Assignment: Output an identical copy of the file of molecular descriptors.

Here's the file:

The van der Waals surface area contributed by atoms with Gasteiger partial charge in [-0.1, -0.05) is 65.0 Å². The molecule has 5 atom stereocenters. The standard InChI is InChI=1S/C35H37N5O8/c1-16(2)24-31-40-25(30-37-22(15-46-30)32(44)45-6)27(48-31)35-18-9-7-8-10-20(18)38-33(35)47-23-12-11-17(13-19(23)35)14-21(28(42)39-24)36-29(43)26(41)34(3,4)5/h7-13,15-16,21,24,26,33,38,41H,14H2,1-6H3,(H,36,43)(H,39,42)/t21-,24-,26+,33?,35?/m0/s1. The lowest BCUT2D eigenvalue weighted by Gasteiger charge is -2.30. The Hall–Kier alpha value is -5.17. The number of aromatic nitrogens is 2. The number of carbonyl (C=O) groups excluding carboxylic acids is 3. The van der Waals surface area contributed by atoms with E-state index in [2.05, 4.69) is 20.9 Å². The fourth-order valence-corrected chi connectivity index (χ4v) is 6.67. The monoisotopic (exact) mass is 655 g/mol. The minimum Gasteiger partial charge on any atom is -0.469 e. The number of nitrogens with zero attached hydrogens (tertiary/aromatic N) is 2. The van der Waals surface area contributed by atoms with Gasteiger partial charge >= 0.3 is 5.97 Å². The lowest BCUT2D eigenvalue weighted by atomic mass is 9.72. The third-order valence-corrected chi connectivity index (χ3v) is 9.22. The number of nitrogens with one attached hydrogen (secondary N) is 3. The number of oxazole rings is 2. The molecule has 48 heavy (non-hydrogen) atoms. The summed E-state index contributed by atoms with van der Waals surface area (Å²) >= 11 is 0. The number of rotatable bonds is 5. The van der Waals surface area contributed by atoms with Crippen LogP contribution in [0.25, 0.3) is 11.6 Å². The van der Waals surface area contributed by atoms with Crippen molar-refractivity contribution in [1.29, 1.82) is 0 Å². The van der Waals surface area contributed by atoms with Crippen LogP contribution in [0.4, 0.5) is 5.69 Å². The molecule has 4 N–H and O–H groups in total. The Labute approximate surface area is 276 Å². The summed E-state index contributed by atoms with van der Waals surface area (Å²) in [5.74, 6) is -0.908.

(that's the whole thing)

The van der Waals surface area contributed by atoms with Gasteiger partial charge in [-0.1, -0.05) is 65.0 Å². The molecule has 5 atom stereocenters. The standard InChI is InChI=1S/C35H37N5O8/c1-16(2)24-31-40-25(30-37-22(15-46-30)32(44)45-6)27(48-31)35-18-9-7-8-10-20(18)38-33(35)47-23-12-11-17(13-19(23)35)14-21(28(42)39-24)36-29(43)26(41)34(3,4)5/h7-13,15-16,21,24,26,33,38,41H,14H2,1-6H3,(H,36,43)(H,39,42)/t21-,24-,26+,33?,35?/m0/s1. The lowest BCUT2D eigenvalue weighted by Gasteiger charge is -2.30. The Hall–Kier alpha value is -5.17. The number of aromatic nitrogens is 2. The number of carbonyl (C=O) groups excluding carboxylic acids is 3. The van der Waals surface area contributed by atoms with E-state index in [2.05, 4.69) is 20.9 Å². The fourth-order valence-corrected chi connectivity index (χ4v) is 6.67. The monoisotopic (exact) mass is 655 g/mol. The minimum Gasteiger partial charge on any atom is -0.469 e. The number of nitrogens with zero attached hydrogens (tertiary/aromatic N) is 2. The van der Waals surface area contributed by atoms with Gasteiger partial charge >= 0.3 is 5.97 Å². The lowest BCUT2D eigenvalue weighted by atomic mass is 9.72. The third-order valence-corrected chi connectivity index (χ3v) is 9.22. The number of nitrogens with one attached hydrogen (secondary N) is 3. The number of oxazole rings is 2. The molecule has 48 heavy (non-hydrogen) atoms. The summed E-state index contributed by atoms with van der Waals surface area (Å²) >= 11 is 0. The number of rotatable bonds is 5. The van der Waals surface area contributed by atoms with Crippen LogP contribution in [0.25, 0.3) is 11.6 Å². The van der Waals surface area contributed by atoms with Crippen molar-refractivity contribution in [1.29, 1.82) is 0 Å². The van der Waals surface area contributed by atoms with Crippen LogP contribution in [0.4, 0.5) is 5.69 Å². The molecule has 4 N–H and O–H groups in total. The Labute approximate surface area is 276 Å². The summed E-state index contributed by atoms with van der Waals surface area (Å²) in [5.74, 6) is -0.908.